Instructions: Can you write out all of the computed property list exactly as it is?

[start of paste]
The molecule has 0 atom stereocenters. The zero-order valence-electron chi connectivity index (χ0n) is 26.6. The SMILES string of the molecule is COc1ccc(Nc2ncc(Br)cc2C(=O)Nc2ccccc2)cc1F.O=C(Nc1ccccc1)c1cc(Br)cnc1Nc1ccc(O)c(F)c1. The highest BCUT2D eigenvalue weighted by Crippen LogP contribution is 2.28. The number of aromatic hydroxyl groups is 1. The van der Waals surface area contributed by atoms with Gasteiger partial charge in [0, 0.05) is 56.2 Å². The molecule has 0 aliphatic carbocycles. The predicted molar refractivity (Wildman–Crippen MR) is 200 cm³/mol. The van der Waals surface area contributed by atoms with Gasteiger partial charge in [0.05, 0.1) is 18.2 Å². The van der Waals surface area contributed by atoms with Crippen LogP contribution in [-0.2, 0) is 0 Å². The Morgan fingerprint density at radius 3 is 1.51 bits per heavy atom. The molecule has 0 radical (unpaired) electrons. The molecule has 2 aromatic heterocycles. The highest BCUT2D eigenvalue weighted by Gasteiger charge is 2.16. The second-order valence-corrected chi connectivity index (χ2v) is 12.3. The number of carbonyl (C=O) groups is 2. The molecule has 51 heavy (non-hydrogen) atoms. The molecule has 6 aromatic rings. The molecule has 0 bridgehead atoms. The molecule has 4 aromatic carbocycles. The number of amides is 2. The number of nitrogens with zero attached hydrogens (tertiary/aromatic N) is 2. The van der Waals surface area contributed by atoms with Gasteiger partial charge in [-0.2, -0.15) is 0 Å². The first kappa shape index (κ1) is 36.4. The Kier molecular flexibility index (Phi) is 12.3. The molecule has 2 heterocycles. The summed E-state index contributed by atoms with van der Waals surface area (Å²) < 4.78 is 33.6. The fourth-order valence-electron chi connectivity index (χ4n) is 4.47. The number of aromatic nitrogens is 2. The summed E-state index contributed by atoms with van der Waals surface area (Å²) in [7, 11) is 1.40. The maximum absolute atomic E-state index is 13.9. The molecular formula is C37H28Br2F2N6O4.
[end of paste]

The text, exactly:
The molecule has 0 atom stereocenters. The zero-order valence-electron chi connectivity index (χ0n) is 26.6. The SMILES string of the molecule is COc1ccc(Nc2ncc(Br)cc2C(=O)Nc2ccccc2)cc1F.O=C(Nc1ccccc1)c1cc(Br)cnc1Nc1ccc(O)c(F)c1. The highest BCUT2D eigenvalue weighted by Crippen LogP contribution is 2.28. The number of aromatic hydroxyl groups is 1. The van der Waals surface area contributed by atoms with Gasteiger partial charge in [0, 0.05) is 56.2 Å². The molecule has 0 aliphatic carbocycles. The predicted molar refractivity (Wildman–Crippen MR) is 200 cm³/mol. The van der Waals surface area contributed by atoms with Gasteiger partial charge in [0.05, 0.1) is 18.2 Å². The van der Waals surface area contributed by atoms with Crippen LogP contribution in [-0.2, 0) is 0 Å². The Morgan fingerprint density at radius 3 is 1.51 bits per heavy atom. The molecule has 0 radical (unpaired) electrons. The molecule has 2 aromatic heterocycles. The highest BCUT2D eigenvalue weighted by Gasteiger charge is 2.16. The second-order valence-corrected chi connectivity index (χ2v) is 12.3. The number of carbonyl (C=O) groups is 2. The molecule has 51 heavy (non-hydrogen) atoms. The molecule has 6 aromatic rings. The molecule has 0 bridgehead atoms. The molecule has 4 aromatic carbocycles. The number of amides is 2. The number of nitrogens with zero attached hydrogens (tertiary/aromatic N) is 2. The van der Waals surface area contributed by atoms with Gasteiger partial charge in [-0.2, -0.15) is 0 Å². The first kappa shape index (κ1) is 36.4. The Kier molecular flexibility index (Phi) is 12.3. The molecule has 2 heterocycles. The summed E-state index contributed by atoms with van der Waals surface area (Å²) < 4.78 is 33.6. The fourth-order valence-electron chi connectivity index (χ4n) is 4.47. The number of aromatic nitrogens is 2. The summed E-state index contributed by atoms with van der Waals surface area (Å²) in [7, 11) is 1.40. The maximum absolute atomic E-state index is 13.9. The molecular formula is C37H28Br2F2N6O4.